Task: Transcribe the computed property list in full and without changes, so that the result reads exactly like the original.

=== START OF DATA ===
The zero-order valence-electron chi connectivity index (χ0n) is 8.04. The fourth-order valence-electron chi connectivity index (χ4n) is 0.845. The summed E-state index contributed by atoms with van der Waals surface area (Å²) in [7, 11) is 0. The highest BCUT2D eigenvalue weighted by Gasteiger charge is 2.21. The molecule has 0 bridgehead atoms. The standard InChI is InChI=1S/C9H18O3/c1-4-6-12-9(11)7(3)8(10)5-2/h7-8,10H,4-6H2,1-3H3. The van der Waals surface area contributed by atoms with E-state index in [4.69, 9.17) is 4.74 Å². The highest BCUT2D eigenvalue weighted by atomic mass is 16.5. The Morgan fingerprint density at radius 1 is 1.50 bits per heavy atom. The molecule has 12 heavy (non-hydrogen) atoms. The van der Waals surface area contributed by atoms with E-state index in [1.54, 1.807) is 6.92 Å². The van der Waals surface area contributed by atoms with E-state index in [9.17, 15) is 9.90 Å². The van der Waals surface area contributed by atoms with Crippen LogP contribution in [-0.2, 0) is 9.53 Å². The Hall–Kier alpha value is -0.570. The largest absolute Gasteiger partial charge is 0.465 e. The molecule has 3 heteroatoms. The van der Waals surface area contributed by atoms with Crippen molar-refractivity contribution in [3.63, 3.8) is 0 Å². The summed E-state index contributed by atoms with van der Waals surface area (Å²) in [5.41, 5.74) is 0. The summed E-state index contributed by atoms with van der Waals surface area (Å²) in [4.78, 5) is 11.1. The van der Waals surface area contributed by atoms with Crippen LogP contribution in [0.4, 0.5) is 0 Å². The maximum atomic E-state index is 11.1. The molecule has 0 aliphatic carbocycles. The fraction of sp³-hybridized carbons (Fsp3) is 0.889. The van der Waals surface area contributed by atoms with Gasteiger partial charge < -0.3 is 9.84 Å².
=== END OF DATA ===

The zero-order valence-electron chi connectivity index (χ0n) is 8.04. The fourth-order valence-electron chi connectivity index (χ4n) is 0.845. The summed E-state index contributed by atoms with van der Waals surface area (Å²) in [7, 11) is 0. The highest BCUT2D eigenvalue weighted by Gasteiger charge is 2.21. The molecule has 0 bridgehead atoms. The standard InChI is InChI=1S/C9H18O3/c1-4-6-12-9(11)7(3)8(10)5-2/h7-8,10H,4-6H2,1-3H3. The van der Waals surface area contributed by atoms with E-state index in [4.69, 9.17) is 4.74 Å². The highest BCUT2D eigenvalue weighted by atomic mass is 16.5. The Morgan fingerprint density at radius 1 is 1.50 bits per heavy atom. The molecule has 12 heavy (non-hydrogen) atoms. The van der Waals surface area contributed by atoms with E-state index in [1.54, 1.807) is 6.92 Å². The van der Waals surface area contributed by atoms with E-state index in [9.17, 15) is 9.90 Å². The van der Waals surface area contributed by atoms with Crippen LogP contribution in [-0.2, 0) is 9.53 Å². The Hall–Kier alpha value is -0.570. The largest absolute Gasteiger partial charge is 0.465 e. The molecule has 3 heteroatoms. The van der Waals surface area contributed by atoms with Crippen molar-refractivity contribution in [3.63, 3.8) is 0 Å². The summed E-state index contributed by atoms with van der Waals surface area (Å²) in [5.41, 5.74) is 0. The summed E-state index contributed by atoms with van der Waals surface area (Å²) in [4.78, 5) is 11.1. The van der Waals surface area contributed by atoms with Crippen LogP contribution in [0.4, 0.5) is 0 Å². The maximum atomic E-state index is 11.1. The molecule has 0 aliphatic carbocycles. The fraction of sp³-hybridized carbons (Fsp3) is 0.889. The van der Waals surface area contributed by atoms with Gasteiger partial charge < -0.3 is 9.84 Å².